Welcome back to NBC’s coverage of the 2012 Summer Games. Tonight in the triple jump, a remarkable story of courage and perseverance: Stacey Kahn, 22, of Gary, Ind., competing for Team U.S.A. For Stacey, it’s been a long and winding road to the Olympics.
[Tinkly piano music.]
She was born in America’s heartland, her legs twisted and tangled.
“I can still remember the doctors saying to my mother: ‘This girl will never, ever hop, skip or jump—and certainly not some combination of the three.’ But I had all the faith in the world.”
Twenty-eight operations later, her legs were strong, sturdy, straight. But adversity was not yet done with Stacey Kahn.
By the age of seven, Stacey had been diagnosed with diabetes, hemophilia, rhinophyma and six things ending in -itis. “I remember saying, ‘I may not have as much luck as everyone else but I’ve got more heart.’ Literally—the thing is congenitally enlarged.”
As a child, only one pastime brought solace to Stacey Kahn—the triple jump. “The minute I discovered the triple jump, I knew that from that moment on God would be smiling down on me.”
She was diagnosed with cancer shortly thereafter. Doctors told her she had a tumour the size of a Wiffle ball near the elbow of one of her two right arms. But on the day of the operation, a startling discovery: inside Stacey Kahn, next to the tumour the size of a Wiffle ball, was an actual Wiffle ball.
“I know God put that Wiffle ball inside of me for a reason. [Pause.] Still working that one out.”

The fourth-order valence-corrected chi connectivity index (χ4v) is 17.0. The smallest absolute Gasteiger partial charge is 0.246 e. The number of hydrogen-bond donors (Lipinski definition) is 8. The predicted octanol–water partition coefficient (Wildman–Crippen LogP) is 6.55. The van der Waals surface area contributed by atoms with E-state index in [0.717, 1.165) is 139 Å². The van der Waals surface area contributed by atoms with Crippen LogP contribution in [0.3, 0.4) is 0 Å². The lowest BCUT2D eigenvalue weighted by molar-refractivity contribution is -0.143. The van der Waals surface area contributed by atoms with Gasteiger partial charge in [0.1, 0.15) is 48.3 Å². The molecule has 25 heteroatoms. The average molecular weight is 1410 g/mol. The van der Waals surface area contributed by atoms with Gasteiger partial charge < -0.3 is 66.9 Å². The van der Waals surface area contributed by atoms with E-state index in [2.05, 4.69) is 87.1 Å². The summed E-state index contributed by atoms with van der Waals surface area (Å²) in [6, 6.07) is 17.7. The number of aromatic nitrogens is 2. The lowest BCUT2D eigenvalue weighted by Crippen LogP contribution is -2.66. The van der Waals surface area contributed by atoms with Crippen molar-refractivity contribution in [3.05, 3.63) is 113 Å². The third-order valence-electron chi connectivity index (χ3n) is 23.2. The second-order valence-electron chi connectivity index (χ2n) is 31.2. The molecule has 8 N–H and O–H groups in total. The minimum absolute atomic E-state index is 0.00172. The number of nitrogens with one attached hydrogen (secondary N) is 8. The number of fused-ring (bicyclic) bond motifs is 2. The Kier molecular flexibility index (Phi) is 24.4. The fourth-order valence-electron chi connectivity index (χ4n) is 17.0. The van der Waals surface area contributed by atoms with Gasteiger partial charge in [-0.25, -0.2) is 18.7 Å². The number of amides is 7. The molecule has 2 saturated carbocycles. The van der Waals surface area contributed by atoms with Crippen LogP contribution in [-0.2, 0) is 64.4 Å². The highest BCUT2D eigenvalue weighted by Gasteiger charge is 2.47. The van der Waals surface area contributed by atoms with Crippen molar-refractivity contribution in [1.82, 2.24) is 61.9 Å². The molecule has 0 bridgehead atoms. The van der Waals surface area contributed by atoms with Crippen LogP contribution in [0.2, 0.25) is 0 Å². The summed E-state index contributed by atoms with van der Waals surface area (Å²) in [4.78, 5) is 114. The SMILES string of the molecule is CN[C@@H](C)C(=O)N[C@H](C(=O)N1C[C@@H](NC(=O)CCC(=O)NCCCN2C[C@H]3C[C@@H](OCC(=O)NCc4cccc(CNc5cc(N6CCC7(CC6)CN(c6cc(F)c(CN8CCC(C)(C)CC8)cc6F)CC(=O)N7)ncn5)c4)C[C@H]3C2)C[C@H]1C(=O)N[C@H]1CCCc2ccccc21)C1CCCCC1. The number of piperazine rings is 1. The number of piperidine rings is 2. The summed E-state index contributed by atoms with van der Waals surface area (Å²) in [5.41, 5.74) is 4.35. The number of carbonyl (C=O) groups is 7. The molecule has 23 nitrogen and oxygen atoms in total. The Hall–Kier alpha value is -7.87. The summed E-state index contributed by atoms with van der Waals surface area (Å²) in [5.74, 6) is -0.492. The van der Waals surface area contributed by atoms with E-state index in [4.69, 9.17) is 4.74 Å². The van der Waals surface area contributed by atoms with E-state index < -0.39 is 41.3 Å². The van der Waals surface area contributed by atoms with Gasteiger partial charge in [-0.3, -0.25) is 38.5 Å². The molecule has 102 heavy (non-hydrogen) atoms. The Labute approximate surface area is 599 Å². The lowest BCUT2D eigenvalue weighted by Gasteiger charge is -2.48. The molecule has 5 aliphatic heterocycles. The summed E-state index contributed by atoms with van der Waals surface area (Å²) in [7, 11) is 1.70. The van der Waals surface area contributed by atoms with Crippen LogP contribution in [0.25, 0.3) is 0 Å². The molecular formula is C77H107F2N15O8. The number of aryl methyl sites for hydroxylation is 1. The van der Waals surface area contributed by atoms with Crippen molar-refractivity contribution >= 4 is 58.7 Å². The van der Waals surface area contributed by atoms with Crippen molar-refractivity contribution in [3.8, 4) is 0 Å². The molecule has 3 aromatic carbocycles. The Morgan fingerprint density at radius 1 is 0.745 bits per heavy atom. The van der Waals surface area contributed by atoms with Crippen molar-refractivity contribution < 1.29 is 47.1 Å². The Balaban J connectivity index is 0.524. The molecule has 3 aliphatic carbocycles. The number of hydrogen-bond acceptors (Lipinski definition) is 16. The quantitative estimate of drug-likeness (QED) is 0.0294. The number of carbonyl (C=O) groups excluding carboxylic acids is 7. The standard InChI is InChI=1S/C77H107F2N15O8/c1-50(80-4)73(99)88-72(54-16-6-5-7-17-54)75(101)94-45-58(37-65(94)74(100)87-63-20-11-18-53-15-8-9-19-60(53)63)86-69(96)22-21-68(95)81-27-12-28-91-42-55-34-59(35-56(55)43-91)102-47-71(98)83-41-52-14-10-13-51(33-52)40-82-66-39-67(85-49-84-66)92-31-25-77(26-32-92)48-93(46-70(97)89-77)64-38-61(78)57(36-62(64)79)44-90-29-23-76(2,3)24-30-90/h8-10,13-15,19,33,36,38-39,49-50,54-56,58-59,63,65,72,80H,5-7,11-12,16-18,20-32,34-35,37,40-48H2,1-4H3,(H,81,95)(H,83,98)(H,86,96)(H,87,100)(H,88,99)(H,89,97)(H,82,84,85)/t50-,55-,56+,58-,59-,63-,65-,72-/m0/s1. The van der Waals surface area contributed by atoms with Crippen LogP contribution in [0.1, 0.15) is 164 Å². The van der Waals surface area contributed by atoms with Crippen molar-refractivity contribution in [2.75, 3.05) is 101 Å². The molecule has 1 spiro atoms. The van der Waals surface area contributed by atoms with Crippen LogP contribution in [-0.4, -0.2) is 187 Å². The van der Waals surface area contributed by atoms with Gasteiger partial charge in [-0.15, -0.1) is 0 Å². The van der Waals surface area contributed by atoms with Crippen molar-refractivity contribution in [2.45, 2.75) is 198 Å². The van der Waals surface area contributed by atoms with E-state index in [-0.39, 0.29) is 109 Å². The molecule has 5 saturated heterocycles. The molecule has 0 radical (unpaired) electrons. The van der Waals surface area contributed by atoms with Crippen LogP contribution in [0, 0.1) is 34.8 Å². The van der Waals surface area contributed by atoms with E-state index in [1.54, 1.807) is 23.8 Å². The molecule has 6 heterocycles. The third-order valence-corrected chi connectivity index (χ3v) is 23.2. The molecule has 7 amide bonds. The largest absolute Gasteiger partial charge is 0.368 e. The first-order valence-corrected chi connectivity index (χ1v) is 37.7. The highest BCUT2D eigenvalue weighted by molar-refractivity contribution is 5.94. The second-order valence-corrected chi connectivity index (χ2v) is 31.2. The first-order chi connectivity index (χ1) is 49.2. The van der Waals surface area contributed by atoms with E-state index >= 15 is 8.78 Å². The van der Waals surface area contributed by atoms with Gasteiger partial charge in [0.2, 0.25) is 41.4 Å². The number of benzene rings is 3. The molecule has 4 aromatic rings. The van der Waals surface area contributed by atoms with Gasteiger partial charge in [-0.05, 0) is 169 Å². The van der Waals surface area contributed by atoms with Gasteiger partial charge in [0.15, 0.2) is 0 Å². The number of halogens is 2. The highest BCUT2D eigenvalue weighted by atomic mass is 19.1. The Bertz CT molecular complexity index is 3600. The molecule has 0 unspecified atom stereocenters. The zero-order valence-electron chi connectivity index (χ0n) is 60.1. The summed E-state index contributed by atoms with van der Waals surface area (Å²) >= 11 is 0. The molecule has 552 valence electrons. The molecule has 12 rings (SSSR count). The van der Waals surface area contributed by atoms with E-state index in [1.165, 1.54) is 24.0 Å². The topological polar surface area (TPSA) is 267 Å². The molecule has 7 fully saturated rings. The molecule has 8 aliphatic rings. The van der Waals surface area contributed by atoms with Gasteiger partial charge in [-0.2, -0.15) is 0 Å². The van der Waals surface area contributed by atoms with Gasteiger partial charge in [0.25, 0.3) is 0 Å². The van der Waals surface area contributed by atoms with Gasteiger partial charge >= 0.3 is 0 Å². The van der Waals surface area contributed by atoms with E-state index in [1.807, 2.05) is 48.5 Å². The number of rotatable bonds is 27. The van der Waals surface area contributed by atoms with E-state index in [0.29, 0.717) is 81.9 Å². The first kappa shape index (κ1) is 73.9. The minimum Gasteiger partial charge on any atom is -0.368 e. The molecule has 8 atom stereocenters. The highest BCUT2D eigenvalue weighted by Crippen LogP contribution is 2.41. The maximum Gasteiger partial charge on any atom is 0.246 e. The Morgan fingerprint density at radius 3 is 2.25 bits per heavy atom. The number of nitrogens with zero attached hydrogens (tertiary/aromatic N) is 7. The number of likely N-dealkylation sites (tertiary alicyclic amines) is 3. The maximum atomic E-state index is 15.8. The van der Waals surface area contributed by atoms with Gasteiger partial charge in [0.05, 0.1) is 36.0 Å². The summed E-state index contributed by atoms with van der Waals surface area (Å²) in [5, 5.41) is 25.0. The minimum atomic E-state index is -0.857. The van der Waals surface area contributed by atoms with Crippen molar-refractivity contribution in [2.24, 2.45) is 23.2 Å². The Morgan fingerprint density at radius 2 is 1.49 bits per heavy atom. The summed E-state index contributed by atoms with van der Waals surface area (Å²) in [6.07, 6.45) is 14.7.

[Tinklier piano music.]
Once more, she found comfort in familiar ritual. Hop. Skip. Jump.
Dreams are like rainbows—they inspire us, they move us, they’re magical and wondrous, like galloping ponies. This would-be Olympian knew there were hurdles ahead. But no one was going to deny Stacey Kahn her galloping rainbow pony dream.
“I said to myself, ‘Sure, I’ve been through some adversity.’ But you know what—you can’t spell ‘adversity’ without ‘guts.’ Or maybe you can. I don’t know—I also have a pretty bad learning disability. Did I mention that?”
Stacey has cheated death more times than she can count—four times. There was the ruptured spleen. The burst appendix. The second burst appendix, because apparently she had another one in there. The third burst appendix.
“I guess some people, maybe they get all down and depressed once their third appendix bursts. I knew it was part of a bigger plan.”
Some of us would have looked in the mirror and given up. But Stacey Kahn didn’t do that. She didn’t do that because Stacey can’t see her reflection in the mirror. She’s part vampire.
“Growing up, I knew I was different. My skin was paler than the other kids. And every now and then I’d feast on my friends for sustenance. [Pause. She stares into the distance.] Sleepovers got pretty weird.”
Eventually, Stacey’s mother told her daughter the truth about her creation. A roadside bar. A few drinks. A night of passion. “That vampire made a lot of promises about providing for my Mom for the next several hundred years. But then, poof, the next morning he was gone. [Pause.] Actually, Mom says the sound was more of a ‘pffffft.’ I guess she should have mentioned the bedroom skylight.”
A father she’d never know. Childhood memories she’d never have. And still adversity was not done with Stacey Kahn.
Just three weeks before the Games—three weeks from her life’s goal—Stacey lost her legs due to what doctors describe as “them kind of just falling off.” Stacey Kahn remains undaunted. “The way I see it, God took away my father, my legs and my will to live for a reason.”
She can’t skip anymore. She certainly can’t jump. Her hopping isn’t particularly strong, either. But tonight Stacey Kahn will compete for her vampire father, looking down from vampire heaven. She will compete for that galloping rainbow dream pony in the sky.
It will be an emotional moment for Stacey Kahn. “Frankly I’d be worried about just breaking down and crying—but I was born without tear ducts. Did I mention that?”